But Beijing is actively taking steps to prevent the economy from overheating
IS CHINA'S economy overheating and headed for a crash?
A growing number of experts are flagging this possibility, and the Chinese government has been actively moving to pre-empt any such calamity, amid double-digit economic growth.
For instance, the People's Bank of China has raised the reserve requirement ratio - the proportion of lenders' deposits that must be kept at the central bank - three times since the start of this year. This cuts the funds available for lending.
Down payment and mortgage rates for some home buyers have been hiked. New apartment purchases are now limited to one per family. And commercial banks have been asked to suspend third-home loans.
Analysts say these measures are a signal that Beijing is growing concerned. After all, it was the fallout from the United States real estate market crash that brought the world's largest economy to its knees and set off the global financial crisis.
In late December, Chinese Premier Wen Jiabao made a widely publicised comment that 'property prices have risen too quickly'.
Housing prices have risen further since then. While poor data makes it tough to be sure about trends, Chinese house prices in the big cities are generally up about 12 per cent compared to a year ago.
Dr Marc Faber, publisher of the Gloom, Boom & Doom report, said in a Bloomberg Television interview in Hong Kong that China's economy may crash within a year.
'The market is telling you that something is not quite right,' Dr Faber said. 'The Chinese economy is going to slow down regardless. It is more likely that we'll even have a crash some time in the next nine to 12 months.'
Dr Faber is not the only China bear out there. Former Morgan Stanley star economist Andy Xie has cautioned China's property market is a massive bubble. 'The longer the bubble lasts, the more damage it will do to the economy,' Mr Xie said last month.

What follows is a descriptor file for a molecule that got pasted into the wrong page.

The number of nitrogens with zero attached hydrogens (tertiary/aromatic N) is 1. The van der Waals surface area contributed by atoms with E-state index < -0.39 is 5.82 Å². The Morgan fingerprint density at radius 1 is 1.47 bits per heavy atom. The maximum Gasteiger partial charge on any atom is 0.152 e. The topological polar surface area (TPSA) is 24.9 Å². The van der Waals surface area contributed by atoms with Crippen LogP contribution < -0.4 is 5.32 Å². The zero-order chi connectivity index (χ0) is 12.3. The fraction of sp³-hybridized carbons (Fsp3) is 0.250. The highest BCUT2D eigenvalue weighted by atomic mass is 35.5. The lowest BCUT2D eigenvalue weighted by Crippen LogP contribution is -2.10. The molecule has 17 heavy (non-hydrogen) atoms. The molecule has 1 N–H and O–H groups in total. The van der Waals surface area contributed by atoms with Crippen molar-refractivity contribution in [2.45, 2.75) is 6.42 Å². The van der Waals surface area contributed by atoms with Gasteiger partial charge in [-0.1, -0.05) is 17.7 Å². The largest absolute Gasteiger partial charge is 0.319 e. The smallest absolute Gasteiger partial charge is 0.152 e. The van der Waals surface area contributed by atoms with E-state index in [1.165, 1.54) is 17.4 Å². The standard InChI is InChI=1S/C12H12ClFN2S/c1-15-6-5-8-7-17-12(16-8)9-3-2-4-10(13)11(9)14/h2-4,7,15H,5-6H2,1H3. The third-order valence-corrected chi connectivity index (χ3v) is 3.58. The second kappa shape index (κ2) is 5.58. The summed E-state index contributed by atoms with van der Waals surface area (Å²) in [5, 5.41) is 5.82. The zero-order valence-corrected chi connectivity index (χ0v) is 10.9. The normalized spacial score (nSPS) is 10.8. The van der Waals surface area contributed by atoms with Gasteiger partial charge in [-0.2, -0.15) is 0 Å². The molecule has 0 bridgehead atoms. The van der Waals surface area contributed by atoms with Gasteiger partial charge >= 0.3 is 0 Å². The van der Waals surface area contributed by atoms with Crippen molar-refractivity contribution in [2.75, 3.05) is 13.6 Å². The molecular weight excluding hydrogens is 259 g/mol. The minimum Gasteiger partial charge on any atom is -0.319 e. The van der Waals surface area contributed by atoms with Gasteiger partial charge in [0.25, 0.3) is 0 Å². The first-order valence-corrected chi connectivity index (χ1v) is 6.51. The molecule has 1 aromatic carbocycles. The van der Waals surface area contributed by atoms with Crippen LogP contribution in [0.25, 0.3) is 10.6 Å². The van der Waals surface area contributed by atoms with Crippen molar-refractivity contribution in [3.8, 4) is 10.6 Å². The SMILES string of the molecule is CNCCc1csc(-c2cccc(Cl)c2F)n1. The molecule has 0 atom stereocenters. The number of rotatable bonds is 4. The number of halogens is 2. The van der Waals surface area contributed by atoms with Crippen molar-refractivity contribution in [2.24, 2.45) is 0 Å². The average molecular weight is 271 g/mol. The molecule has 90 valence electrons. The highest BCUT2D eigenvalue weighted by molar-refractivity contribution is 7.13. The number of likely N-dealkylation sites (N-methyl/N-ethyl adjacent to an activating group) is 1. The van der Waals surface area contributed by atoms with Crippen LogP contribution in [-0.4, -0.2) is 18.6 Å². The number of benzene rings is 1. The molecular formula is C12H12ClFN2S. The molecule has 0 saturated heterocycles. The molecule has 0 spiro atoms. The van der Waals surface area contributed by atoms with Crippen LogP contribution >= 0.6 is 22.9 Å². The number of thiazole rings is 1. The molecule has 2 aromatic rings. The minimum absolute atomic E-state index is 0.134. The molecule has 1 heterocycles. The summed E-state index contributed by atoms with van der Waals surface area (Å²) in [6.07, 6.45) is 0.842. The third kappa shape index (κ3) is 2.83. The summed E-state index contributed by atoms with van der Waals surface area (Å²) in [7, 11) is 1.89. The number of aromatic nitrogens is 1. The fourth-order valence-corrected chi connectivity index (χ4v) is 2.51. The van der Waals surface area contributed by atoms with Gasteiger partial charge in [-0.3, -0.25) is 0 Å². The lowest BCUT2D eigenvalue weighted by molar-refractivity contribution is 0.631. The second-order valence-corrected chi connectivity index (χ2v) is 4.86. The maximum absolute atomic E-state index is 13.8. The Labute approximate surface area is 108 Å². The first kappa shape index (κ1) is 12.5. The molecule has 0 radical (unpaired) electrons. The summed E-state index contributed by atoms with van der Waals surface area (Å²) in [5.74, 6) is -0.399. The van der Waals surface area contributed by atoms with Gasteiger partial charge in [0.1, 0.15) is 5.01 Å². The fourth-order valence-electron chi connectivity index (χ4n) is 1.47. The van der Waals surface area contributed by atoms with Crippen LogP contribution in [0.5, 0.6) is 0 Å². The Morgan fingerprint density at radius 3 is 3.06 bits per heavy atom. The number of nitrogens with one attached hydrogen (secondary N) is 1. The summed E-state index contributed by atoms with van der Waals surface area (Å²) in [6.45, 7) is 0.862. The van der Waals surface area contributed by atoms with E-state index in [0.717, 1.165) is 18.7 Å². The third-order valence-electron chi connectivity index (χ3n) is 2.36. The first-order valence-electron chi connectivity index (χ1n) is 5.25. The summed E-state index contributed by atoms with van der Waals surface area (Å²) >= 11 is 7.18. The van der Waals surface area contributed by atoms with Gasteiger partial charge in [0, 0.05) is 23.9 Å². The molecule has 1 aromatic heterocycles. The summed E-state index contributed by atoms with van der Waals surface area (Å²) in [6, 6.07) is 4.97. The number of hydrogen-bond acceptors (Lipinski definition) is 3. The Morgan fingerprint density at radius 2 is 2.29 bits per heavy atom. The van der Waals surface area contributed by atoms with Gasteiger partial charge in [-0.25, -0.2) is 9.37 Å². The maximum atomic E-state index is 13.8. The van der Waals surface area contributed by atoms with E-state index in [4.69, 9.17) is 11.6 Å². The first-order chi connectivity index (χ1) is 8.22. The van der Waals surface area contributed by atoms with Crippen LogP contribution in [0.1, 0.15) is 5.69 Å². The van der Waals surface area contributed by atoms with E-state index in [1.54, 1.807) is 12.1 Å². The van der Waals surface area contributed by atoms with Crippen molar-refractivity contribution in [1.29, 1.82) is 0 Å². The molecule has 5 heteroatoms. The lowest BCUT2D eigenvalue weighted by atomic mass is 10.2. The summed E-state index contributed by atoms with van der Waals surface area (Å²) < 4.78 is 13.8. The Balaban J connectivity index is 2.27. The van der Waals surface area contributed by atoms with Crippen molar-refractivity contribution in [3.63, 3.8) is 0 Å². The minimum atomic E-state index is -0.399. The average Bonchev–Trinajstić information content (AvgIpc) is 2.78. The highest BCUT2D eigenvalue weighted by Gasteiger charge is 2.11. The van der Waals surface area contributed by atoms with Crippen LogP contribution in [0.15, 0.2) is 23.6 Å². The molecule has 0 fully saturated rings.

But optimists counter that Chinese growth is broad-based enough to more than offset risks associated with the bursting of any asset bubbles that are forming in areas such as property.
Mr Joseph Tan, the Singapore-based chief economist for Asia at Credit Suisse Group, said China's growth has not depended only on the red-hot property sector.
Growth has also been driven by the solid recovery in exports, improvement in private consumption, as well as infrastructure and retail spending. 'Even if China's property market crashes - which I find it hard to accept - I don't see it shaving off more than three percentage points of China's GDP,' Mr Tan said.
Mr Thomas Kaegi, UBS director of wealth management research, said that in certain segments of the Chinese property market, there is cause for concern, where prices have run ahead of fundamentals. However, the run-up is mostly in major cities, and in certain property segments, he noted.
Chinese consumers as a whole, he reckons, are also not overstretched. 'If you look at affordability issue on a countrywide basis, incomes have risen more or less in line with property prices, so I fail to see the case for a countrywide property bubble in China,' he added.
Still, the measures taken by Beijing so far have impacted market sentiment. The Shanghai Composite dived 7.7 per cent last month, the biggest decline since January. It has slumped 13 per cent this year, the world's third-worst performer.
'Chinese markets are down because of policy tightening. Policymakers are pulling at regular intervals, and focusing on the property sector,' said Barclays Wealth Asia strategist Manpreet Gill.
So what next? Veteran investor Jim Rogers told The Straits Times the real estate bubble developed in China is going to pop, but it is unclear whether the economy winds up in a crash or a soft landing.
Others think that the best way to deflate the property bubble is through an interest rate hike.
Mr Xie has said China has to raise interest rates steadily if it wants to achieve a 'soft landing' from the property bubble - if possible, by 2 percentage points this year, another 3 percentage points next year, and more rate hikes in 2012.
Source: Straits Times, 5 May 2010
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